I believe Scott Kisker has rightly described General Conference as “catholic”, that is, representing the whole of United Methodism, including proportional participation from global United Methodism. It seeks to reflect the “sense of the faithful” in that it balances clergy and lay participation. How can we think that that is not the setting where issues related to human sexuality and marriage are to be decided? Aren’t we in our current “on the verge of painful division” situation because bishops and other clergy started deciding they could pick and choose when and how to abide by our current stance on sexuality in relation to ordination and marriage?
I believe the General Conference has acted in a “catholic” way in decision making, but also in keeping with the “catholic’’ (universal) world in relation to the present issue that threatens to tear us apart.
As of 2010, Christianity was by far the world's largest religion. Of the 6.9 billion people on earth, 31% were Christian. A super vast majority of those 2.2 billion Christians believe that marriage is a lifelong covenant between a man and a woman, and the practice of homosexuality “is incompatible with Christian teaching.”
This fact alone should inform how we continue to deal with this issue. Are we going to be a part of a tiny minority that breaks covenant with the masses of Christians around the world, and the centuries of teaching on these subjects?
But also from another perspective. The total professing membership of our church is 12,557,214. That’s up from the denomination’s estimated 12.4 million members in 2013, the last time the secretary of the General Conference calculated delegations.
That means the 2020 General Conference will have 862 delegates — half clergy and half lay. Of those delegates 55.9 percent will be from the U.S., 32 percent from Africa, 6 percent from the Philippines, 4.6 percent from Europe and the remainder from Concordat churches.
Our Movement is growing rapidly in Africa. It won’t be long before our UM membership in Africa will equal that in the US. Africa is among the least accepting of homosexual practice of all the countries in the world. In sub-Saharan Africa, at least nine-in-ten in Nigeria (98%), Senegal (96%), Ghana (96%), Uganda (96%) and Kenya (90%) believe homosexuality should not be accepted by society. Even in South Africa where, unlike in many other African countries, homosexual acts are legal and discrimination based on sexual orientation is unconstitutional, 61% say homosexuality should not be accepted by society, while just 32% say it should be accepted.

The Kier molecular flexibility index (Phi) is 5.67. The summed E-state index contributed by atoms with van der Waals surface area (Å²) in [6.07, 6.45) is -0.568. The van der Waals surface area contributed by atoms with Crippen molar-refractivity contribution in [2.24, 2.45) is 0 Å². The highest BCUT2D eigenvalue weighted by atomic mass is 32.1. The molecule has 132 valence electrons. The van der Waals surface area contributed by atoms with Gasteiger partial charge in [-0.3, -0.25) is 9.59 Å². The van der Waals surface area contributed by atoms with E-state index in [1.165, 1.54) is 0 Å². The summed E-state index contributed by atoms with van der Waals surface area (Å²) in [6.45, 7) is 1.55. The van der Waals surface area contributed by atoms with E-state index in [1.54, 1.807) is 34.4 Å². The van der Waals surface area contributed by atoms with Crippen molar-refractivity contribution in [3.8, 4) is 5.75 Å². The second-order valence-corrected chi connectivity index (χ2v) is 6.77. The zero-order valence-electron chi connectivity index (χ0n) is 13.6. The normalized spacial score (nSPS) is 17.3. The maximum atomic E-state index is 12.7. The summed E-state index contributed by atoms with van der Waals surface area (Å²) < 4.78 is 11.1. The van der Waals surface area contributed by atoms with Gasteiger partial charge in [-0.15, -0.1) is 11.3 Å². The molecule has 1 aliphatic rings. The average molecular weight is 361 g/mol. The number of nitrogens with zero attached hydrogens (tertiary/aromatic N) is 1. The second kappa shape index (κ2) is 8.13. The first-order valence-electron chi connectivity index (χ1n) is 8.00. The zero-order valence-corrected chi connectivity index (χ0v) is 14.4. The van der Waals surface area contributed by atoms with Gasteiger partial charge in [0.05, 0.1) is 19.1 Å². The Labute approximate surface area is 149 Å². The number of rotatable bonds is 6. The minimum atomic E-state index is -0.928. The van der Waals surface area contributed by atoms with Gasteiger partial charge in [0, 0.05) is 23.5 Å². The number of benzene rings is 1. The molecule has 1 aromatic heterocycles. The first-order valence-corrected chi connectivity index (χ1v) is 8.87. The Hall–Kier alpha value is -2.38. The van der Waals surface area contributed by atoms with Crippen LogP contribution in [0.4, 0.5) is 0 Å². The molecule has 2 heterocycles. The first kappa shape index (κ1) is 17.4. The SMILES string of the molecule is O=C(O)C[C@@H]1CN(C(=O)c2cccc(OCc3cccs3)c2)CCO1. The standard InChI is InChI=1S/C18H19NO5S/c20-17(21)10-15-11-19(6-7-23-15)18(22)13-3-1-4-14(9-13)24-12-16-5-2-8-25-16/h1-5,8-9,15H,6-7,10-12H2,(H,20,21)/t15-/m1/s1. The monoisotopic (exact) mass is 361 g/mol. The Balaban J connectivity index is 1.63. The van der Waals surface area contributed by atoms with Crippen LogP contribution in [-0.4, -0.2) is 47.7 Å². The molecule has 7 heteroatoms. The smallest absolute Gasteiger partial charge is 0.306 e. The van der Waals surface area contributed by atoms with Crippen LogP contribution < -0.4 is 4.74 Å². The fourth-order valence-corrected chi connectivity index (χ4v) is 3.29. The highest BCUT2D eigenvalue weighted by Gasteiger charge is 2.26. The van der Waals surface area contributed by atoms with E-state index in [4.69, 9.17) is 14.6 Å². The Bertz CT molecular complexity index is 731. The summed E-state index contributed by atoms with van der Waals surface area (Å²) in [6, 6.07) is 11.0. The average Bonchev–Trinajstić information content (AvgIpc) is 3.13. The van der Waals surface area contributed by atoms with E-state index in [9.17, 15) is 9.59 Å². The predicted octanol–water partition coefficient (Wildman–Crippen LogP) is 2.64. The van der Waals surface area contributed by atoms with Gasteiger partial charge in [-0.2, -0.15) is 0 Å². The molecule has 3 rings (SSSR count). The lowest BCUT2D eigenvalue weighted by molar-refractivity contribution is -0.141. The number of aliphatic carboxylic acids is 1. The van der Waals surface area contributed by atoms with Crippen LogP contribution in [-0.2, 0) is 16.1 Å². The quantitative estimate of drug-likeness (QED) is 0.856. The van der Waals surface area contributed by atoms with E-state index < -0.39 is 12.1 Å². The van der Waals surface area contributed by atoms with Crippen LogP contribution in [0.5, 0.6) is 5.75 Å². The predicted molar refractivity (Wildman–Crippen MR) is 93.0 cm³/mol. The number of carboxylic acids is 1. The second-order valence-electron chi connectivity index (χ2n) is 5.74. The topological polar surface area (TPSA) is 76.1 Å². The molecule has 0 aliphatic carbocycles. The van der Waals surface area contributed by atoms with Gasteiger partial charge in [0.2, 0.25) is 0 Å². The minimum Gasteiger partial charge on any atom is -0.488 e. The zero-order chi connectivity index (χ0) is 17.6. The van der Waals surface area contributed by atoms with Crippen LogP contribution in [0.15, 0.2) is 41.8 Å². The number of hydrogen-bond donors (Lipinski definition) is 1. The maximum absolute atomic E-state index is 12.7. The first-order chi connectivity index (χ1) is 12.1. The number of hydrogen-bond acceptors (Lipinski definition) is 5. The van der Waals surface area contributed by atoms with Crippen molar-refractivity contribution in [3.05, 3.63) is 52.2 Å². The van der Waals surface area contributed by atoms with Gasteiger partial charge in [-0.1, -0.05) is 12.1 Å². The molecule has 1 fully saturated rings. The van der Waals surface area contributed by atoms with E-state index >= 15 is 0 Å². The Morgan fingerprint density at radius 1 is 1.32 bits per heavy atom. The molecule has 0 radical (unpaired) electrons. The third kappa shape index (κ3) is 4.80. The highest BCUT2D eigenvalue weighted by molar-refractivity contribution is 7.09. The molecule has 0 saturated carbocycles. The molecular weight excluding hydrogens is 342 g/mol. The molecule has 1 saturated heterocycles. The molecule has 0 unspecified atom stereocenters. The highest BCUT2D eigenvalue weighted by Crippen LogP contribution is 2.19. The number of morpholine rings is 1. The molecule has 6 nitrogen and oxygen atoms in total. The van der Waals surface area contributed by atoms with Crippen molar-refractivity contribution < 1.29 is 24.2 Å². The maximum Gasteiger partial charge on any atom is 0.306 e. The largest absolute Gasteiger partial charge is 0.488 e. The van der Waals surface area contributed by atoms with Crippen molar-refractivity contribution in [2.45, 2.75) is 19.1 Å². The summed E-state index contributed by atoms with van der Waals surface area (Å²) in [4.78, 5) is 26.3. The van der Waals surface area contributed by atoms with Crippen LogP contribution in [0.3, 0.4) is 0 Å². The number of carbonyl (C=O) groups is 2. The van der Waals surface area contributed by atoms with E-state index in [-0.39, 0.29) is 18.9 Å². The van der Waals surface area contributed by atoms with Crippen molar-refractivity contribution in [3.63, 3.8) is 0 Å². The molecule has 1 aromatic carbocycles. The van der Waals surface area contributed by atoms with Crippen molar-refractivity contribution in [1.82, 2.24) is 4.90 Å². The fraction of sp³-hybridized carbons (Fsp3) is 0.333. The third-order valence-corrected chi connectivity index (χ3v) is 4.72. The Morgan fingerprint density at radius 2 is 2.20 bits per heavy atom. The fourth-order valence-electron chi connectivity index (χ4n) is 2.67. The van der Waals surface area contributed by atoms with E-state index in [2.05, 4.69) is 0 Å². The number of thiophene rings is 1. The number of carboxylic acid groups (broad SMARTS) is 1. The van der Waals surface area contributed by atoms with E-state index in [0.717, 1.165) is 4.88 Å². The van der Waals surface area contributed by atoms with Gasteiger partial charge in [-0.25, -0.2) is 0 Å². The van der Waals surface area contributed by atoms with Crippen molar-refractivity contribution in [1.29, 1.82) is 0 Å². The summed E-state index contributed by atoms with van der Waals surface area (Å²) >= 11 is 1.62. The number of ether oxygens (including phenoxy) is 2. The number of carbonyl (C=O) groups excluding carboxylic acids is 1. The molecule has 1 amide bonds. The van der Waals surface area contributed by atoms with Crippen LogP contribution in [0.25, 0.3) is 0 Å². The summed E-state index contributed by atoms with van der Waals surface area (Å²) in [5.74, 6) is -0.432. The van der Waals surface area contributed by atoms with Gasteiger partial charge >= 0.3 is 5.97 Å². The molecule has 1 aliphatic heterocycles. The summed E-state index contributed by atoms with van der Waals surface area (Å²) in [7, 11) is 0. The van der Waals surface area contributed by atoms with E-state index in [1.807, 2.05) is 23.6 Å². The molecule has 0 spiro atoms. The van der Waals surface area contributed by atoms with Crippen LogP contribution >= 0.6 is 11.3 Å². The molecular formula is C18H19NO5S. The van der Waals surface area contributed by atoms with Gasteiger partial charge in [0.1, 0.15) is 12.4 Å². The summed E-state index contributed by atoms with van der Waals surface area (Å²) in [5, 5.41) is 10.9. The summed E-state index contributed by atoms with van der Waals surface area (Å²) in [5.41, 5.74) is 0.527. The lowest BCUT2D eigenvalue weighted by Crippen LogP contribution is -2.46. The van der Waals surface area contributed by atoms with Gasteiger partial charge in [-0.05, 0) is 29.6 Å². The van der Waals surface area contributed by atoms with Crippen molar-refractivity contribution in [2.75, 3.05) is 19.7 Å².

Our present position on ordination and marriage was established by the General Conference long before the delegation from Africa was so strong. Why then should we entertain changing that position now? Wouldn’t that be a calloused disregard for our brothers and sisters who are spreading the Gospel with such passion and are committed to a “world” church?
I have one other “catholic” concern, our cultural witness. If the General Conference removes from our Discipline the language concerning our convictions about marriage and human sexuality, newspapers across the nation will carry the news front page: “Largest and most influential Mainline Church in America changes her position on human sexuality and accepts same sex marriage.” We will have bowed to secular forces and broken ranks with the Roman Catholic and the majority of Protestant, Charismatic and Independent Churches.
We dare not “backslide” now. From our beginning, the Methodist movement has always been counter-cultural. A few years after our founding, we had become the largest church in this country. We did not do that by adapting to culture, but by making disciples of Jesus Christ for the transformation of the world…going to the people, staying faithful to Scripture and preaching the Gospel boldly; planting new faith communities, doing justice and loving mercy. We are uniquely positioned as a part of world Christian family, stewards of a great trust which we must not betray.